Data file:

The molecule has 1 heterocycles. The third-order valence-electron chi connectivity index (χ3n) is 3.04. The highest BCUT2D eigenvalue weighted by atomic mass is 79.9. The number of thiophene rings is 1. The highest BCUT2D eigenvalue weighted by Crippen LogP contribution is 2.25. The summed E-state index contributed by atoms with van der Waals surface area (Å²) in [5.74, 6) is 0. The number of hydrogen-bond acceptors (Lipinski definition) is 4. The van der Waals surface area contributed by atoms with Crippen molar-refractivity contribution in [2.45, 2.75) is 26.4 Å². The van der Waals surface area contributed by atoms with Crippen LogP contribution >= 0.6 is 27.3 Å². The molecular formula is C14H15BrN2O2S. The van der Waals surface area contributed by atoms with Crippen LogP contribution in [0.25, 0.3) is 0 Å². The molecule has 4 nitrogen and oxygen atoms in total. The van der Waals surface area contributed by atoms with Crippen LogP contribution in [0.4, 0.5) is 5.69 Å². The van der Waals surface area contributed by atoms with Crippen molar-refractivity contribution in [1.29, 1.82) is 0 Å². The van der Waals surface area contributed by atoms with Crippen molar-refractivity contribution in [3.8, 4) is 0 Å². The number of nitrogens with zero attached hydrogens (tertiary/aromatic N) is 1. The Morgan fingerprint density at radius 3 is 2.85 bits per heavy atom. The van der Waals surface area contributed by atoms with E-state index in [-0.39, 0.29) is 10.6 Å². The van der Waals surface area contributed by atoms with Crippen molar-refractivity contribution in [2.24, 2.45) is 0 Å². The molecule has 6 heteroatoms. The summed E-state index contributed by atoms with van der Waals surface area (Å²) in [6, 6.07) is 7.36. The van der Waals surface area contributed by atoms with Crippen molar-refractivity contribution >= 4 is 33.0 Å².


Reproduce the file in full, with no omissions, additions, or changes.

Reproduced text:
The molecule has 1 heterocycles. The third-order valence-electron chi connectivity index (χ3n) is 3.04. The highest BCUT2D eigenvalue weighted by atomic mass is 79.9. The number of thiophene rings is 1. The highest BCUT2D eigenvalue weighted by Crippen LogP contribution is 2.25. The summed E-state index contributed by atoms with van der Waals surface area (Å²) in [5.74, 6) is 0. The number of hydrogen-bond acceptors (Lipinski definition) is 4. The van der Waals surface area contributed by atoms with Crippen molar-refractivity contribution in [2.45, 2.75) is 26.4 Å². The van der Waals surface area contributed by atoms with Crippen LogP contribution >= 0.6 is 27.3 Å². The molecular formula is C14H15BrN2O2S. The van der Waals surface area contributed by atoms with Crippen LogP contribution in [0.25, 0.3) is 0 Å². The molecule has 4 nitrogen and oxygen atoms in total. The van der Waals surface area contributed by atoms with Crippen LogP contribution in [0.4, 0.5) is 5.69 Å². The van der Waals surface area contributed by atoms with Crippen molar-refractivity contribution in [1.29, 1.82) is 0 Å². The van der Waals surface area contributed by atoms with Crippen molar-refractivity contribution in [3.8, 4) is 0 Å². The number of nitrogens with zero attached hydrogens (tertiary/aromatic N) is 1. The Morgan fingerprint density at radius 3 is 2.85 bits per heavy atom. The van der Waals surface area contributed by atoms with E-state index in [-0.39, 0.29) is 10.6 Å². The van der Waals surface area contributed by atoms with Crippen molar-refractivity contribution in [2.24, 2.45) is 0 Å². The molecule has 6 heteroatoms. The summed E-state index contributed by atoms with van der Waals surface area (Å²) in [6, 6.07) is 7.36. The van der Waals surface area contributed by atoms with Crippen molar-refractivity contribution >= 4 is 33.0 Å².